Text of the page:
3. Execution Of The Franchise Agreement
The parties officially executed the Franchise Agreement on August 27, 2007. ( See Franchise Agreement, Ex. 13 to Def.'s Mot., ECF No. 41-13, at 49-52.) The first paragraph of the agreement listed ALOF's principal address in Chevy Chase, Maryland. ( Id. at 7.) In addition to signing
the agreement, Quinn Wallis signed a " Franchisee Disclosure Questionnaire," in which he acknowledged reviewing and understanding both the Franchise Agreement and the Offering Prospectus in full. ( See Franchisee Disclosure Questionnaire, Ex. 27 to Def.'s Mot., ECF No. 41-27, at 2-5.) Quinn Wallis also certified that no " employee or other person speaking on [Maoz's] behalf made any statement or promise concerning the revenues, profits or operating costs of a MAOZ VEGETARIAN Unit that [Maoz] or [its] franchisees operate[,]" or any statements or promises contrary to the information in the Offering Prospectus or " concerning the likelihood of success that [ALOF] should or might expect to achieve" from operating a franchise. ( Id. at 3.) Later that day, Quinn Wallis mailed the signed agreement from Chevy Chase, Maryland, to Marinov's New York office ( see FedEx Airbill, Ex. 7 to Pl.'s Mem., ECF No. 43-9, at 2), and paid Maoz the $15,000 franchise fee ( see Franchise Fee Check, Ex. 12 to Def.'s Mot., ECF No. 43-14, at 2.).
This D.C. franchise was Maoz's first restaurant franchise in the United States. (Aff. of Yair Marinov (" Marinov Aff. II" ), Ex. 28 to Def.'s Mot., ECF No. 41-28, ¶ 5.) It is undisputed that on August 27, 2007, when the parties executed the Franchise Agreement, Maoz had not registered with the relevant authorities in the state of New York or in Maryland. And although Maoz had applied to register its Offering Prospectus in New York on June 6, 2007, its registration was not approved until September 4, 2007. ( See Letter of N.Y. State Inv. Prot. Bureau, Franchise Section, Ex. 8 to Pl.'s Mot., ECF No. 43-10, at 2.)
4. ALOF Takes Steps To Open Its Franchise
ALOF did not open its Maoz Vegetarian Restaurant franchise until November 2009--more than two years after executing the Franchise Agreement. (Marinov Dep. at 109.) The record suggests several reasons for this delay.
First, ALOF spent some of that time laying a foundation for the business. For example, in the fall of 2007, ALOF hired an accounting firm to project ALOF's earnings for the first five years of operation. ( See ALOF Five Year Projected Financial Stmts., Ex. 26 to Def.'s Mot., ECF No. 41-26, at 4-16.) ALOF also actively sought additional investors. ( See ALOF's Maoz Powerpoint, Ex. 25 to Def.'s Mot., ECF No. 41-25, at 14 (seeking investments); Private Placement Mem. (" PPM" ), Ex. 37 to Def.'s Mot., ECF No. 41-37; Marinov Dep. at 109-110 (explaining that the Wallises were " raising money from other investors who would ultimately become members" of ALOF).) In a presentation to potential investors, ALOF anticipated build-out costs of $375,000 for each franchise location--over $100,000 more than the estimate Maoz had provided in the 2007 Offering Prospectus. (Powerpoint at 13.) ALOF also identified the risks associated with the venture, noting that its " operations are subject to all of the risks inherent in the growth of a new business enterprise . . . including the uncertainties of market acceptance, competition, cost increases, inability to manage growth effectively and delays in achieving business objectives." (PPM at 19.)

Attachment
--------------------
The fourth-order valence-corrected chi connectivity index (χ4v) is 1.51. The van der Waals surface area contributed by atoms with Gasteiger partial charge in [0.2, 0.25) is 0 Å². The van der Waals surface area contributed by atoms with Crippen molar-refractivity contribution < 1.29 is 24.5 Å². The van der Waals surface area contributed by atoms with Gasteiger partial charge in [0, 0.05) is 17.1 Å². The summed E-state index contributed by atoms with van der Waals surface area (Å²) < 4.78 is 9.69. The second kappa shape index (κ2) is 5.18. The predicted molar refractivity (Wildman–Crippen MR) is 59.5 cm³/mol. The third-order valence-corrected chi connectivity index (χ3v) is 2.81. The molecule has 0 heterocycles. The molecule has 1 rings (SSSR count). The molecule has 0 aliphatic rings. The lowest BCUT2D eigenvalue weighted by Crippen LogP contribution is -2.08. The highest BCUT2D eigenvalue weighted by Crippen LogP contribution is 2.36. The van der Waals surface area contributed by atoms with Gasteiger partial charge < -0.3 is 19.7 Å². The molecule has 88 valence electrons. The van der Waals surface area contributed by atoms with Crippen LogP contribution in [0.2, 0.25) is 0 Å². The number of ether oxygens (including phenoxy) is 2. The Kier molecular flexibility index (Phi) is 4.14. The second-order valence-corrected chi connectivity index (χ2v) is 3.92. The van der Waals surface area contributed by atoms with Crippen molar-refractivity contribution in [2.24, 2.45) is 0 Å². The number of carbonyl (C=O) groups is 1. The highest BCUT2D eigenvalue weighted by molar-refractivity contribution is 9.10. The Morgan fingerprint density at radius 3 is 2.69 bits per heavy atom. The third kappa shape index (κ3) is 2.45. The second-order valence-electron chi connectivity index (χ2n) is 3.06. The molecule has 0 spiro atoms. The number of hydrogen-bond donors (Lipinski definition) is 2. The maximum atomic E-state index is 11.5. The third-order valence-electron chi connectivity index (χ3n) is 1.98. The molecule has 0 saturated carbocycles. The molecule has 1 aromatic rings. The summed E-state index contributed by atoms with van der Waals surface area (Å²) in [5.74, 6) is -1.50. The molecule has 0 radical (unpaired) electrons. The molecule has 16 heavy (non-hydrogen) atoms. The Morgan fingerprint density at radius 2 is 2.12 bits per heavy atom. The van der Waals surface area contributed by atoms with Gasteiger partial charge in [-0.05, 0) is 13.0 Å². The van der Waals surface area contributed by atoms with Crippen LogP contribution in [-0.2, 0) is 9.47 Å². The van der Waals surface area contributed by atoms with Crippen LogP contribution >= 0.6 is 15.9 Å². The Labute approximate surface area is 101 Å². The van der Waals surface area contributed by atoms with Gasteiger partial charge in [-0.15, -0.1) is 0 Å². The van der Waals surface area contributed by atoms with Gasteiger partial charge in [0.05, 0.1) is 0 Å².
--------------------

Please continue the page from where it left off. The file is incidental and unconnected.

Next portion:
It also took nearly a year for ALOF to find a retail space. ALOF ultimately decided on a basement-level unit in a townhouse ( see Email from Architect, Ex. 14 to Def.'s Mot., ECF No. 41-14, at 3), a location about which Maoz expressed serious concerns ( see Emails, Exs. 14-16 to Def.'s Mot., ECF Nos. 14-16.). But Maoz left " the final decision" of signing the lease to the Wallises, given their familiarity with the local market and their confidence
about the franchise's success. (Email, Ex. 15 to Def.'s Mot., at 2.) ALOF signed the lease on October 31, 2008. ( See Confirmation of Commencement of Lease, Ex. 22 to Def.'s Mot., ECF No. 41-22, at 2.)
During the period in which ALOF was searching for a location for its franchise, Maoz updated the cost estimates in its Offering Prospectus based on information gathered from the New York corporate store and ALOF's D.C. franchise. (Marinov Dep. at 46.) The 2008 Offering Prospectus reflected substantially higher costs than the 2007 Offering Prospectus, estimating a range between $282,000 to $494,500. (2008 Offering Prospectus, Ex. 24 to Def.'s Mot., ECF No. 41-24, at 3, 11.) According to Marinov, these increased costs were based, in part, on a change in design for the U.S. franchises, which involved more expensive materials and improved kitchen equipment. (Marinov Dep. at 42-49.) Marinov also testified that these new numbers were based on information gathered after Maoz had opened other stores in the U.S.:
[W]e took the numbers that we had from Philly and from the European stores. We did the New York store and later on, after we had, got the experience and we got more, we talked to people and we had more information about the costs in the U.S., we have updated the [Offering Prospectus] with the new costs.
( Id. at 45.) It is undisputed that Maoz never shared the 2008 Offering Prospectus with ALOF. (Q. Wallis Aff. ¶ 14; Marinov Dep. at 140.) According to Quinn Wallis, if Maoz had shared the 2008 Offering Prospectus, ALOF would not have signed the lease and would ...